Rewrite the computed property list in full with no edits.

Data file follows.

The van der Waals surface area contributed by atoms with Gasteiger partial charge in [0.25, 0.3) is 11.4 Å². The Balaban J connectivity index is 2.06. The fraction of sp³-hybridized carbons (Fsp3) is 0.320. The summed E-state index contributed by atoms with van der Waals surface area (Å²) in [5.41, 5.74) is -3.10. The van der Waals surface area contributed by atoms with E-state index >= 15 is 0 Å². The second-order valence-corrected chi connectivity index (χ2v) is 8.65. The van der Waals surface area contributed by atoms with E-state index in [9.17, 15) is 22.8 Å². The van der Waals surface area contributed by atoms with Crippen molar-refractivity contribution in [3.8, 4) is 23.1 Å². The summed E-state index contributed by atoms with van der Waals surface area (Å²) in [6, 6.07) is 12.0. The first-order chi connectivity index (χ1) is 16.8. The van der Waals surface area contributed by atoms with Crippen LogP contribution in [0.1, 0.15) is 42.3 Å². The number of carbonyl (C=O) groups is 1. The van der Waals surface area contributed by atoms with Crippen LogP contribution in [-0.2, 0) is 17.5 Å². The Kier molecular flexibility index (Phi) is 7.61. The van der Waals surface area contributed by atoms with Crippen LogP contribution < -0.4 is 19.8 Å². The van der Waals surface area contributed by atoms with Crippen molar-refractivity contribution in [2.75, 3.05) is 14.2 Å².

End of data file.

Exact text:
The van der Waals surface area contributed by atoms with Gasteiger partial charge in [0.25, 0.3) is 11.4 Å². The Balaban J connectivity index is 2.06. The fraction of sp³-hybridized carbons (Fsp3) is 0.320. The summed E-state index contributed by atoms with van der Waals surface area (Å²) in [5.41, 5.74) is -3.10. The van der Waals surface area contributed by atoms with E-state index >= 15 is 0 Å². The second-order valence-corrected chi connectivity index (χ2v) is 8.65. The van der Waals surface area contributed by atoms with E-state index in [9.17, 15) is 22.8 Å². The van der Waals surface area contributed by atoms with Crippen molar-refractivity contribution in [3.8, 4) is 23.1 Å². The summed E-state index contributed by atoms with van der Waals surface area (Å²) in [6, 6.07) is 12.0. The first-order chi connectivity index (χ1) is 16.8. The van der Waals surface area contributed by atoms with Crippen LogP contribution in [0.1, 0.15) is 42.3 Å². The number of carbonyl (C=O) groups is 1. The van der Waals surface area contributed by atoms with Crippen LogP contribution in [-0.2, 0) is 17.5 Å². The Kier molecular flexibility index (Phi) is 7.61. The van der Waals surface area contributed by atoms with Crippen LogP contribution < -0.4 is 19.8 Å². The van der Waals surface area contributed by atoms with Crippen molar-refractivity contribution in [2.75, 3.05) is 14.2 Å².